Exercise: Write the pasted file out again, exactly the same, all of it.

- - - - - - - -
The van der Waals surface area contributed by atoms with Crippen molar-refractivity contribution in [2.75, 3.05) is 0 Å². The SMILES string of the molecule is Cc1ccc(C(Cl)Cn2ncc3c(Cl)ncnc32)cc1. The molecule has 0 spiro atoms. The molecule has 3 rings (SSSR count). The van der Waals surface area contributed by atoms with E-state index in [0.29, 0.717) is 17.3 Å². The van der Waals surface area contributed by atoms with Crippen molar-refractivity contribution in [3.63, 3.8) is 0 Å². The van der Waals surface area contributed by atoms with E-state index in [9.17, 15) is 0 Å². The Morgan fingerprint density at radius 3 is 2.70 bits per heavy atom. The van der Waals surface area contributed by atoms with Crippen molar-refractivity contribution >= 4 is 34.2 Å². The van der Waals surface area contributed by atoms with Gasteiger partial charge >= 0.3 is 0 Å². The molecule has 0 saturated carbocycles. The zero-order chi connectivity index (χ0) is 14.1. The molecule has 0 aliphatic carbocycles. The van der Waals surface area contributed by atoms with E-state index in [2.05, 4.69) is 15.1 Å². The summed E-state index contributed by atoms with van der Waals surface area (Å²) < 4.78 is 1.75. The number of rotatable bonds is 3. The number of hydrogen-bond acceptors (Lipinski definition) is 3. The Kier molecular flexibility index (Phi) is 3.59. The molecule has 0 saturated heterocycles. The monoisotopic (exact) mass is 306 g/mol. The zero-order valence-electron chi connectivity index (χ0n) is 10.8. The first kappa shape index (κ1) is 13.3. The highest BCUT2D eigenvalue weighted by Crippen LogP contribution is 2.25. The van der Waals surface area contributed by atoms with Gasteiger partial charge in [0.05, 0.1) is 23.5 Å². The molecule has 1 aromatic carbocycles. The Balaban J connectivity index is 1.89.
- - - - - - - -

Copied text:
The van der Waals surface area contributed by atoms with Crippen molar-refractivity contribution in [2.75, 3.05) is 0 Å². The SMILES string of the molecule is Cc1ccc(C(Cl)Cn2ncc3c(Cl)ncnc32)cc1. The molecule has 0 spiro atoms. The molecule has 3 rings (SSSR count). The van der Waals surface area contributed by atoms with E-state index in [0.29, 0.717) is 17.3 Å². The van der Waals surface area contributed by atoms with Crippen molar-refractivity contribution in [3.63, 3.8) is 0 Å². The van der Waals surface area contributed by atoms with E-state index in [9.17, 15) is 0 Å². The Morgan fingerprint density at radius 3 is 2.70 bits per heavy atom. The van der Waals surface area contributed by atoms with Crippen molar-refractivity contribution >= 4 is 34.2 Å². The van der Waals surface area contributed by atoms with Gasteiger partial charge >= 0.3 is 0 Å². The molecule has 0 saturated carbocycles. The zero-order chi connectivity index (χ0) is 14.1. The molecule has 0 aliphatic carbocycles. The van der Waals surface area contributed by atoms with E-state index in [2.05, 4.69) is 15.1 Å². The summed E-state index contributed by atoms with van der Waals surface area (Å²) < 4.78 is 1.75. The number of rotatable bonds is 3. The number of hydrogen-bond acceptors (Lipinski definition) is 3. The Kier molecular flexibility index (Phi) is 3.59. The molecule has 0 saturated heterocycles. The monoisotopic (exact) mass is 306 g/mol. The zero-order valence-electron chi connectivity index (χ0n) is 10.8. The first kappa shape index (κ1) is 13.3. The highest BCUT2D eigenvalue weighted by Crippen LogP contribution is 2.25. The van der Waals surface area contributed by atoms with Gasteiger partial charge in [0.05, 0.1) is 23.5 Å². The molecule has 1 aromatic carbocycles. The Balaban J connectivity index is 1.89.